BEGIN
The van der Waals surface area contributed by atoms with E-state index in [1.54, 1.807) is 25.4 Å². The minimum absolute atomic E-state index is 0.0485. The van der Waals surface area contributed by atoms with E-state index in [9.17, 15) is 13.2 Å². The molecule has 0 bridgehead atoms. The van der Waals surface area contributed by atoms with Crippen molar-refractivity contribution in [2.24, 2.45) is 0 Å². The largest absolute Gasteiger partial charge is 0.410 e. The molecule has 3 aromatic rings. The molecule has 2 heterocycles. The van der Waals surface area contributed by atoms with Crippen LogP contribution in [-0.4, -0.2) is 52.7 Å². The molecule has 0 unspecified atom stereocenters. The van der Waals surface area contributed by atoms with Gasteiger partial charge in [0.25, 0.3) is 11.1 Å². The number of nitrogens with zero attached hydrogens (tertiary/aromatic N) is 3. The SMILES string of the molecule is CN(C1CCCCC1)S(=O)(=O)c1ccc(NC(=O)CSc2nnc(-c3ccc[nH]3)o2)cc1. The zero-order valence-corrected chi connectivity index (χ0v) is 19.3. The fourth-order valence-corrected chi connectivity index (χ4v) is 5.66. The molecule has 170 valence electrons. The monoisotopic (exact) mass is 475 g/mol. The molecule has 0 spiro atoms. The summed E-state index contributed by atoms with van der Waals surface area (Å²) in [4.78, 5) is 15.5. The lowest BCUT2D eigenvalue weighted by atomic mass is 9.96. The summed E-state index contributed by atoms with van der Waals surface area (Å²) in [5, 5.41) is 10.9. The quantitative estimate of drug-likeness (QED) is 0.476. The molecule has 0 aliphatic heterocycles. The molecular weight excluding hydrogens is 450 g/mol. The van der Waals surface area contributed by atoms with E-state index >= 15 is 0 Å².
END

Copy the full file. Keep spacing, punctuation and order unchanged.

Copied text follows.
The van der Waals surface area contributed by atoms with E-state index in [1.54, 1.807) is 25.4 Å². The minimum absolute atomic E-state index is 0.0485. The van der Waals surface area contributed by atoms with E-state index in [9.17, 15) is 13.2 Å². The molecule has 0 bridgehead atoms. The van der Waals surface area contributed by atoms with Crippen molar-refractivity contribution in [2.24, 2.45) is 0 Å². The largest absolute Gasteiger partial charge is 0.410 e. The molecule has 3 aromatic rings. The molecule has 2 heterocycles. The van der Waals surface area contributed by atoms with Crippen LogP contribution in [-0.4, -0.2) is 52.7 Å². The molecule has 0 unspecified atom stereocenters. The van der Waals surface area contributed by atoms with Gasteiger partial charge in [0.25, 0.3) is 11.1 Å². The number of nitrogens with zero attached hydrogens (tertiary/aromatic N) is 3. The SMILES string of the molecule is CN(C1CCCCC1)S(=O)(=O)c1ccc(NC(=O)CSc2nnc(-c3ccc[nH]3)o2)cc1. The zero-order valence-corrected chi connectivity index (χ0v) is 19.3. The fourth-order valence-corrected chi connectivity index (χ4v) is 5.66. The molecule has 170 valence electrons. The monoisotopic (exact) mass is 475 g/mol. The molecule has 0 spiro atoms. The summed E-state index contributed by atoms with van der Waals surface area (Å²) in [4.78, 5) is 15.5. The lowest BCUT2D eigenvalue weighted by atomic mass is 9.96. The summed E-state index contributed by atoms with van der Waals surface area (Å²) in [5, 5.41) is 10.9. The quantitative estimate of drug-likeness (QED) is 0.476. The molecule has 0 aliphatic heterocycles. The molecular weight excluding hydrogens is 450 g/mol. The van der Waals surface area contributed by atoms with E-state index >= 15 is 0 Å².